I live in a Spanish-style hillside home in Los Angeles, California. I paid $900,000 in 1995. It’s perhaps worth about $3m now. Thankfully, I paid off my mortgage before the crash because I could see it coming. I didn’t know all the details of the prime market, but it felt very dodgy – all that real estate bubble going up. I worried that I would be caught having to pay off a very high mortgage for a house I couldn’t sell.

Eric Idle on stage with Michael Palin during 'Monty Python Live (Mostly)' at London's O2 Arena last year. The first show sold out in 43 seconds

Do you own any other property?

I used to have a house in London, but couldn’t face 20 more years of St John’s Wood in the rain. I bought it for £650,000 and it recently sold for £8m. I can’t remember what we sold it for, but I don’t regret giving it up. If I hadn’t, I wouldn’t be in LA where it’s warm and sunny. Forty-four years ago I also bought a house in Provence for about 70,000 francs. It had no electricity or running water, and no road leading to the house, but gradually we made improvements. It’s my escape and I love it.

What are your greatest luxuries?

A weekly massage. Writers tend to suffer from back problems because they spend their time bent over a desk. I also have a Cadillac ATS. I owned a Cadillac Eldorado for 15 years, but I’ve just got rid of it. In addition, I have some very nice handmade acoustic guitars that cost about $8,000 each. I also own a lot of books. I used to collect Persian rugs and real estate – you should be able to walk on and live in your money. I had to give up the rugs because I’m allergic to mould.

What’s the biggest current drain on your finances?

My wife. (Only kidding, darling).

Eric Idle and his wife, Tania, in 2005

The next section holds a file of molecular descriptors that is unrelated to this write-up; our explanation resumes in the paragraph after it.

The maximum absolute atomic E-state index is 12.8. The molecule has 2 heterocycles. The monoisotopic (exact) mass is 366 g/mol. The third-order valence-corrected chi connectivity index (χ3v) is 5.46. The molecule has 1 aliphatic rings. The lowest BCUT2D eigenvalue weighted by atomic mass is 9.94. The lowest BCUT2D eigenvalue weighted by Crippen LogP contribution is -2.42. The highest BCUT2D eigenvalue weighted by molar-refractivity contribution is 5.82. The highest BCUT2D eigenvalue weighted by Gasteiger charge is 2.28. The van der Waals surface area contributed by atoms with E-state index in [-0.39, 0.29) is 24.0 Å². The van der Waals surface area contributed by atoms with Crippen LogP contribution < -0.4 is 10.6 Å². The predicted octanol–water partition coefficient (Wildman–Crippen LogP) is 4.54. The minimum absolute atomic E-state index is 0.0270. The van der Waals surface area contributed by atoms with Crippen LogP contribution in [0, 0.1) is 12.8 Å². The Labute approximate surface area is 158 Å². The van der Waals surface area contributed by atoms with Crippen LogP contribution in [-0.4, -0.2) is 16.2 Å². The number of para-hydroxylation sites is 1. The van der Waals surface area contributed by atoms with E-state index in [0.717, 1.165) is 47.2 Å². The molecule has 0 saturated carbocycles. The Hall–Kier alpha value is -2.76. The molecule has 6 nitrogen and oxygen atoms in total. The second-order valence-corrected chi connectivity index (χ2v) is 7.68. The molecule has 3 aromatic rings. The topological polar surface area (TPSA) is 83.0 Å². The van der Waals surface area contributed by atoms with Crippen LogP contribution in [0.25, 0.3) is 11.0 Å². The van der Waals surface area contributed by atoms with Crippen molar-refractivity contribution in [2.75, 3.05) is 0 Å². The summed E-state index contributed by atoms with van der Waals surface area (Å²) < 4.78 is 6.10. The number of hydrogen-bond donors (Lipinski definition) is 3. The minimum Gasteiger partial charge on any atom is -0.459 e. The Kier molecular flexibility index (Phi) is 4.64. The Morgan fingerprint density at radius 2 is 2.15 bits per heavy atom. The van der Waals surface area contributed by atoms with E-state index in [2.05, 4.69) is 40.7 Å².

What’s the most important lesson you’ve learnt about money?

Never do things for money. It’s always the things you do for love that turn out to pay the best.

Does money make you happy?

No, but it can buy you things that do, like holidays and wine. People who are interested in money are really uninteresting people. They look like Donald Trump.

Are you a spender or a saver?

I’m not careful with my money at all these days. I buy people a lot of dinners! I don’t invest in the stock market, but I have pension funds – some in America and the UK. I pay taxes in three countries, but can’t vote in any of them.

Are you a generous tipper?

Overly generous. If you’re famous, you have to, otherwise people say, “Eric Idle came in and only left me $4.” I always tip more than people expect.

Do you support any charities?

The Los Angeles Free clinic which provides medical assistance for people who can’t afford healthcare. I always attend their fundraising dinners and often do a little performance. My wife, Tania, is very big on dogs, so I’m always paying out to animal charities.

Do you have any plans to retire?

Yes, but my wife won’t let me.


 

These Monty Python Sketches Are So Rare, John Cleese Doesn’t Even Remember Them

A new book delves into the comedy troupe’s history.

The Beatles of Comedy

Monty Python’s genius was to respect nothing.

 

Read This Day from Hawkins Bay Dispatch